Then, that can be used on the day of the election to say hey, some reporters — some people were reported as sick at the local polling station and with the new mutant version of covid-19, don’t go in tomorrow. That group has now effectively been tipped just enough to get that extra thousand. It’s weaponized, right? To some extent, we — this is combined now with the fact we have a common [inaudible] around covid-19. The whole ëwho do we trust’; it’s almost we need to have new cyber-civic literacy. We used to have civics courses and cyber is now grossly underappreciated, but this whole plane of what’s happening on social media and it’s really memes, not pictures, but mimetically, what’s happening with idea-sharing and confirmation bias and other biases, there’s real thought and psychology behind it, how people are being abused as groups and taken advantage of.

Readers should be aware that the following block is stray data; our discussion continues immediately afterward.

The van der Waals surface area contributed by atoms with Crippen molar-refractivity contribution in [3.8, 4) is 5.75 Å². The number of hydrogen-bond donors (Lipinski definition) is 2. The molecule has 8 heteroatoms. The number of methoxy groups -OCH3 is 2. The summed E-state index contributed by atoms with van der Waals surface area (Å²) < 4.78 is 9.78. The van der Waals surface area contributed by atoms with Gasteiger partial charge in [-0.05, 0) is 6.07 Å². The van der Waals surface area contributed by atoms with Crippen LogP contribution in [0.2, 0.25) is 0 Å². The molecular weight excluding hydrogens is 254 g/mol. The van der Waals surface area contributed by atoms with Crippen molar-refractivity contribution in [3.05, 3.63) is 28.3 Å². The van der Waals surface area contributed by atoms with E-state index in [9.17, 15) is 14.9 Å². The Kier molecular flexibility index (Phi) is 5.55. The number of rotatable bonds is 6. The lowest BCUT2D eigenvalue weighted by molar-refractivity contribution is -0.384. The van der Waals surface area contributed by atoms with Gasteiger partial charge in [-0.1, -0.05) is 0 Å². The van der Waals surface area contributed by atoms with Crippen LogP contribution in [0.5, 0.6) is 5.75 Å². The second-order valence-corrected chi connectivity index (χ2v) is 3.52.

ROB: Sam, you’re spot on. The use of the internet compared to, let’s say, twenty-five years ago before the internet, we got our election information from the evening news or the late night news or the newspaper; three sources, generally reasonably credible, and now there’s an explosion of electronic means to gather any information that might shift your psyche, the readers’ psyche. That information is able to be modified almost at will. That’s the part that — not saying people don’t understand that, but when people are on social media sites and they are picking up memes and other things as fact, it tends to alter where they go that day, what they do that day, what they might have for lunch. We’re in this — everything over mobile society. We stare at our smart phones almost hours and hours a day, so as you’re standing in the polling line, you may be staring at your smart phone. You could be influenced right before you walk in with information that may or may not be accurate, and that’s a — that is one of the risks.